Monday, December 14, 2015

Ridgeline of Big Basin Run. Winter backpacking?

This past weekend I planned a return trip with DCUL to explore the Ridgeline of Big Basin Run in Shenandoah National Park. Luckily this time Skyline Drive was open, and I was able to avoid the detour in via Austin Mountain Trail. The weather report stood in stark contrast to the historical average temps for mid-December in Shenandoah - so we left behind our heavy winter gear and set out from Vienna Metro in 3-season conditions. We found Trisha wandering the Park n’ Ride, having missed her connection for the Old Rag trip. She climbed aboard with GQ, Radiance, Keith, Hannah, Rene, Melissa, Emilie, Marika, and myself. We headed west. After the requisite stop at Sheetz, we picked up a permit at Swift Mountain Gap, then completed the curvy mountain drive up to Loft Mountain Wayside. We were geared up and headed east along the Frazier Discovery Trail in short order. After a short but steep climb, we reached the ridgeline and headed south on the AT. We had a nice view immediately to the west of the Big Run gorge.

The AT was all soft pine needles, and made for fast walking. But we took a few snack breaks and just enjoyed the absurdly nice weather. It must have been above 70 already, and we all had a slight sweat going on. Everyone who wasn’t already in shorts had converted to them by this point, or was wishing they could. Many pant legs were rolled up.

After crossing Skyline drive a little after noon, we turned off the AT and headed northwest on Rockytop Trail. The trail is aptly named, as we were soon rolling our ankles on rocks hidden under the carpet of leaves. But the rock strewn ridge did have one advantage, an almost constant view to the west of the open valley and the Massanuttens through the leaf-free trees.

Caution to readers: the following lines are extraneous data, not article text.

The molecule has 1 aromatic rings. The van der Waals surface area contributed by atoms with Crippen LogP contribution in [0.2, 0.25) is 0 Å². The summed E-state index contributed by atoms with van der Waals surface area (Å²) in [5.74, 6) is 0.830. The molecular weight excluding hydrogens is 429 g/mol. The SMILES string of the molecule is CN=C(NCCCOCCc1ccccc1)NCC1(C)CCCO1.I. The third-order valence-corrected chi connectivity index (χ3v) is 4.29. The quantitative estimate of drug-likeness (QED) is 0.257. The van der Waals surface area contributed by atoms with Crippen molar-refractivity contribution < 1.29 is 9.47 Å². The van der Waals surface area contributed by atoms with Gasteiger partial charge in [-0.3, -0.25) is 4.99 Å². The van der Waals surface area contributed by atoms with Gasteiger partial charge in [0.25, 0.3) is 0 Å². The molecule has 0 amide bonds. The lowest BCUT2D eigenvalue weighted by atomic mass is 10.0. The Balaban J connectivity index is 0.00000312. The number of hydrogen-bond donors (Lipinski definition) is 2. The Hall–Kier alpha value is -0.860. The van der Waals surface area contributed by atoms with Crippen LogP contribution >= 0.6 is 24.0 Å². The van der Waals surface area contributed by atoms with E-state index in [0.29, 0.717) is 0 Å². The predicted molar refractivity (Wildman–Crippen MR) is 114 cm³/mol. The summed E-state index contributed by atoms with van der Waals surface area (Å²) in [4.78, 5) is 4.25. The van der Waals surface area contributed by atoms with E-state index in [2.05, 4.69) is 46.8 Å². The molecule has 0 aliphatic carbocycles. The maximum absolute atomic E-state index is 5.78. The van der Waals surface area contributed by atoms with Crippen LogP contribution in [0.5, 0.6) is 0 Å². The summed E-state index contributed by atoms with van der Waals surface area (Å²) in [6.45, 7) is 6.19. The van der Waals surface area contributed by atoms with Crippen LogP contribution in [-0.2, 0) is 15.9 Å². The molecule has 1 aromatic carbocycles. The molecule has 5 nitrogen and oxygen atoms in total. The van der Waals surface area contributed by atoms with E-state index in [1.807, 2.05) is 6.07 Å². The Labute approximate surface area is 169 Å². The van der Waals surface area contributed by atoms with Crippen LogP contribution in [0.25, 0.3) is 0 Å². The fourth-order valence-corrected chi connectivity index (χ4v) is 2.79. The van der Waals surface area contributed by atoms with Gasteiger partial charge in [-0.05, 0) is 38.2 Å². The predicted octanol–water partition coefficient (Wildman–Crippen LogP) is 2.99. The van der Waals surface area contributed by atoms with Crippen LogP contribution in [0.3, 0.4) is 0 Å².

We passed the turn for Lewis Peak, and I completely forgot to suggest people make the short out and back jaunt to the top. Sorry guys!

Before long it was time to descend down to Big Run itself, and the very large metal bridge across it. Jimmy already had camp well in hand when the last of us arrived, with shelters scattered about in any available space. The consensus was about 13.5 miles for the day.

We congregated near the bridge at the trail intersection with Brown Mountain Run which had the only open flat space that wasn’t full of mud. Bear lines were hung, though it took me several embarrassing minutes to nail the throw. After Roan Highlands I prefer my food hang well out of bear-arm reach!

Sadly, in Shenandoah fires are verboten, so I produced a tiny LED lantern for some dinner ambiance. The conversation that night was full of hilarious exchanges and the usual swapping of war-stories The stars came out in a crystal clear sky as we discussed the merits of isobutane and alcohol stoves.